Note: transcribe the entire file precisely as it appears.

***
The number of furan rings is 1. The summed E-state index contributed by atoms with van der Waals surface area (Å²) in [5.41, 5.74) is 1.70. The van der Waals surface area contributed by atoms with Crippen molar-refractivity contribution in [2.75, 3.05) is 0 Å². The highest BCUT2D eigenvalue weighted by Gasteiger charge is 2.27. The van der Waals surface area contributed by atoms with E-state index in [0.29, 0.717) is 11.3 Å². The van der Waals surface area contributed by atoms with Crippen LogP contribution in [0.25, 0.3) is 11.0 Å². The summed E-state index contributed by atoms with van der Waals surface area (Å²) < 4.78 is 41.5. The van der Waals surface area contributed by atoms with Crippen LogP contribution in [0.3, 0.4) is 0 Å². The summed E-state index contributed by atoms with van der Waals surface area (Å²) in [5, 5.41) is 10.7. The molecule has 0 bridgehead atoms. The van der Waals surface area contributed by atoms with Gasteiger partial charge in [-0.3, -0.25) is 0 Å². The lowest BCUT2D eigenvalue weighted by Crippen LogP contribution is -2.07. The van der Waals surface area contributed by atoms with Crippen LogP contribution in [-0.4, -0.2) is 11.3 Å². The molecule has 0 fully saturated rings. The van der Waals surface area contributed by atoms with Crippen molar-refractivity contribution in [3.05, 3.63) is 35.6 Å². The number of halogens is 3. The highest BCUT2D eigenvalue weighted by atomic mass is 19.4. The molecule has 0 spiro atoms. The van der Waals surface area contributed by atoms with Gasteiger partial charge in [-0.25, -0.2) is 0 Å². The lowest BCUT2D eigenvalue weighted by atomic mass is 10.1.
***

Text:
The number of furan rings is 1. The summed E-state index contributed by atoms with van der Waals surface area (Å²) in [5.41, 5.74) is 1.70. The van der Waals surface area contributed by atoms with Crippen molar-refractivity contribution in [2.75, 3.05) is 0 Å². The highest BCUT2D eigenvalue weighted by Gasteiger charge is 2.27. The van der Waals surface area contributed by atoms with E-state index in [0.29, 0.717) is 11.3 Å². The van der Waals surface area contributed by atoms with Crippen LogP contribution in [0.25, 0.3) is 11.0 Å². The summed E-state index contributed by atoms with van der Waals surface area (Å²) < 4.78 is 41.5. The van der Waals surface area contributed by atoms with Crippen LogP contribution in [0.3, 0.4) is 0 Å². The summed E-state index contributed by atoms with van der Waals surface area (Å²) in [5, 5.41) is 10.7. The molecule has 0 bridgehead atoms. The van der Waals surface area contributed by atoms with Gasteiger partial charge in [-0.3, -0.25) is 0 Å². The lowest BCUT2D eigenvalue weighted by Crippen LogP contribution is -2.07. The van der Waals surface area contributed by atoms with Crippen LogP contribution in [-0.4, -0.2) is 11.3 Å². The molecule has 0 fully saturated rings. The van der Waals surface area contributed by atoms with Crippen molar-refractivity contribution in [3.05, 3.63) is 35.6 Å². The number of halogens is 3. The highest BCUT2D eigenvalue weighted by atomic mass is 19.4. The molecule has 0 spiro atoms. The van der Waals surface area contributed by atoms with Gasteiger partial charge in [-0.25, -0.2) is 0 Å². The lowest BCUT2D eigenvalue weighted by atomic mass is 10.1.